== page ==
Early in his retirement in Hawaii my dad owned a sailboat. Maybe more accurately it could be said that it almost owned him. He kept his beautiful 50-foot teak covered ketch in Kaneohe Bay. “The Moonraker” gave our family some wonderful memories. My favorite times were when he took the boat to the outer islands. (Except for the violent seasickness I experienced in actually getting to those islands.) To be able to sail along the lush white sandy beach shores and camp out on that boat was as close to “living in paradise” I think I ever have experienced.
I know he enjoyed working on his boat at first, but he eventually did tire of it. (Hence the saying, “the two happiest days of a boat owner is the day he buys his boat and the day he sells it!”) Dad didn’t have to only make sure the blistering Hawaiian sun didn’t damage what was above the waterline but he had to be concerned about little shelled creatures that attached themselves to the submerged areas of the boat’s hull.
These creatures, known as barnacles, are a shell species that release millions of larvae. The animals attach themselves to solid, non-moving objects, such as docked boats, where they can absorb nutrients that float through the water. Boat hulls are also fertile grounds for algae and other growth—which barnacles also feed on like cattle eat grass.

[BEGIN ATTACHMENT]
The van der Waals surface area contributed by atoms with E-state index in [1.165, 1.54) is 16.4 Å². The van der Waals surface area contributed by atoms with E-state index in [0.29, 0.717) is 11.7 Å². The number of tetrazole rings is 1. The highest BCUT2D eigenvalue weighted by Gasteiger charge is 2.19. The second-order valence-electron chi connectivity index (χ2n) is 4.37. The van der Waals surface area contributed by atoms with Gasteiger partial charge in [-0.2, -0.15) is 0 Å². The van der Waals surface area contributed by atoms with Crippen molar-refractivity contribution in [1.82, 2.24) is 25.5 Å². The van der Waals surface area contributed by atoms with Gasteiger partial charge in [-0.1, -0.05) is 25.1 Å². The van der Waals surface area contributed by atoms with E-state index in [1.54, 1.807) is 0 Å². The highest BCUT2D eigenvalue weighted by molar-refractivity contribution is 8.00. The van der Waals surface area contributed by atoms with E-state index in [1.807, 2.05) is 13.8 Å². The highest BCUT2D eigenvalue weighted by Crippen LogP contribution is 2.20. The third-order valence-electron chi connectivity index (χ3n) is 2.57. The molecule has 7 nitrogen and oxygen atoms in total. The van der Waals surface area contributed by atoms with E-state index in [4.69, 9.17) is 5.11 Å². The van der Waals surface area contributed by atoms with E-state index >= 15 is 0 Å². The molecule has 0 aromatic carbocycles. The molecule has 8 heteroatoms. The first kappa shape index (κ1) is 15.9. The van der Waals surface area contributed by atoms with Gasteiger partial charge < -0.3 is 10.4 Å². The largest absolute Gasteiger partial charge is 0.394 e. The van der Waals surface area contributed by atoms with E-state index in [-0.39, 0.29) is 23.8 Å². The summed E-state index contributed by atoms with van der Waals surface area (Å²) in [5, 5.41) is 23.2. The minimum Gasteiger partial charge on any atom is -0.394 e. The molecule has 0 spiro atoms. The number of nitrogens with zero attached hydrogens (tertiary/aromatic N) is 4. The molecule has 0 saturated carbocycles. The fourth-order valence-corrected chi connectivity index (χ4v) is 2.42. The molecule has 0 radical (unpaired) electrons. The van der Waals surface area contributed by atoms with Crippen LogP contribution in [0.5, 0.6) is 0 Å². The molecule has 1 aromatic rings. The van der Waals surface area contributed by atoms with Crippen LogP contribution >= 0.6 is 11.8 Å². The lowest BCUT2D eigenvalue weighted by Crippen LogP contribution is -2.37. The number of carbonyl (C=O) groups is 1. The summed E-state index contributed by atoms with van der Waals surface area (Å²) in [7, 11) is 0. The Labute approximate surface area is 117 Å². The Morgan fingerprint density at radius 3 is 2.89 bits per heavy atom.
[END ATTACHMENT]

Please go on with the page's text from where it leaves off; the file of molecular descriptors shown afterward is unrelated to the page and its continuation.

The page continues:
It was important for him to keep his boat’s hull clean because the barnacles would make it more difficult to steer the boat and could bring extra weight, causing it to sit lower in the water. The chemicals secreted by the organisms could also cause damage and add drag to the hull, reducing its speed and efficiency.
So my poor ole’ dad would constantly have to concern himself with these little boat-fouling freeloaders, either through putting on a snorkel and mask to scrub the hull while docked, or taking his boat out of the water and putting it into “dry dock” for scraping, sanding and repainting.
I have been impressed lately of the importance of not allowing anything to attach itself to a simple trust in Christ for me. If I add ANYTHING to Christ for my right standing with God then I am actually subtracting from my trust in His sufficiency alone. I am allowing “barnacles” to form, to slow my progress, weigh me down and hinder myself from being directed by His hand.
How much of my sense of “righteousness” do I gain from how I am DOING as a husband, father or leader? I rely upon my subjective circumstances, my feelings, others’ feedback rather than the simple trust in Christ and His righteousness on my behalf alone. These things that attach themselves to me so naturally, so insidiously, are MY barnacles. They are hidden areas where I trust in “Christ Plus”…Christ plus my reputation, Christ plus responses from my loved ones, Christ plus feedback from others. They are areas of my heart “below the waterline” that I need to continuously bring into the “Son light” and allow His special cleansing blood solution to be generously applied.
Seeking To Sail “Barnacle-Free,”
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